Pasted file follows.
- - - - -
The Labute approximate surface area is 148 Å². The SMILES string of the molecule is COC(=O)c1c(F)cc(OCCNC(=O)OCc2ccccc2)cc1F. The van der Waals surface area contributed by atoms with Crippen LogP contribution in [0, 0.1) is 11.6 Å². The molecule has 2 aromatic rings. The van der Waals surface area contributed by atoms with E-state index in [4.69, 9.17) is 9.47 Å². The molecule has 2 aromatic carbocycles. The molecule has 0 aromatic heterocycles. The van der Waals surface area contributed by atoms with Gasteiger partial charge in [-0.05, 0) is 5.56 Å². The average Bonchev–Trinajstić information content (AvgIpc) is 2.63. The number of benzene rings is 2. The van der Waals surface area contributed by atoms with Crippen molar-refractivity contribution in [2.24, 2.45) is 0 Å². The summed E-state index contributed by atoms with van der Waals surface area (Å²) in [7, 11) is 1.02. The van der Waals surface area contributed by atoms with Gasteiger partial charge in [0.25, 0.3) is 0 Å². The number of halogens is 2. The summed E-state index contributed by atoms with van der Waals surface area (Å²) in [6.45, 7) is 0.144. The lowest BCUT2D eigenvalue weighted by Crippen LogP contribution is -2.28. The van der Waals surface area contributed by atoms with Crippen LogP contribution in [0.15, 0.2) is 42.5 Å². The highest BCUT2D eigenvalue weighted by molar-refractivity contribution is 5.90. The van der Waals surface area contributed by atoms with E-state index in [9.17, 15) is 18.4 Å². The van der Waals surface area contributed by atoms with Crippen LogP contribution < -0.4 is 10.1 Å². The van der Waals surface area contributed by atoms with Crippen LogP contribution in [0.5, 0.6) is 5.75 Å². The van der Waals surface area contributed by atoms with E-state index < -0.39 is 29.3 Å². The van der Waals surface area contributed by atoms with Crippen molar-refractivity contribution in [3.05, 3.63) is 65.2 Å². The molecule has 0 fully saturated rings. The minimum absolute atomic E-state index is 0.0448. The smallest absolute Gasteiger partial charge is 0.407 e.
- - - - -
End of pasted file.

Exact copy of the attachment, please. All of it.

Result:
The Labute approximate surface area is 148 Å². The SMILES string of the molecule is COC(=O)c1c(F)cc(OCCNC(=O)OCc2ccccc2)cc1F. The van der Waals surface area contributed by atoms with Crippen LogP contribution in [0, 0.1) is 11.6 Å². The molecule has 2 aromatic rings. The van der Waals surface area contributed by atoms with E-state index in [4.69, 9.17) is 9.47 Å². The molecule has 2 aromatic carbocycles. The molecule has 0 aromatic heterocycles. The van der Waals surface area contributed by atoms with Gasteiger partial charge in [-0.05, 0) is 5.56 Å². The average Bonchev–Trinajstić information content (AvgIpc) is 2.63. The number of benzene rings is 2. The van der Waals surface area contributed by atoms with Crippen molar-refractivity contribution in [2.24, 2.45) is 0 Å². The summed E-state index contributed by atoms with van der Waals surface area (Å²) in [7, 11) is 1.02. The van der Waals surface area contributed by atoms with Gasteiger partial charge in [0.25, 0.3) is 0 Å². The number of halogens is 2. The summed E-state index contributed by atoms with van der Waals surface area (Å²) in [6.45, 7) is 0.144. The lowest BCUT2D eigenvalue weighted by Crippen LogP contribution is -2.28. The van der Waals surface area contributed by atoms with Crippen LogP contribution in [0.15, 0.2) is 42.5 Å². The highest BCUT2D eigenvalue weighted by molar-refractivity contribution is 5.90. The van der Waals surface area contributed by atoms with E-state index in [9.17, 15) is 18.4 Å². The van der Waals surface area contributed by atoms with Crippen LogP contribution < -0.4 is 10.1 Å². The van der Waals surface area contributed by atoms with Crippen LogP contribution in [0.5, 0.6) is 5.75 Å². The van der Waals surface area contributed by atoms with E-state index < -0.39 is 29.3 Å². The van der Waals surface area contributed by atoms with Crippen molar-refractivity contribution in [3.05, 3.63) is 65.2 Å². The molecule has 0 fully saturated rings. The minimum absolute atomic E-state index is 0.0448. The smallest absolute Gasteiger partial charge is 0.407 e.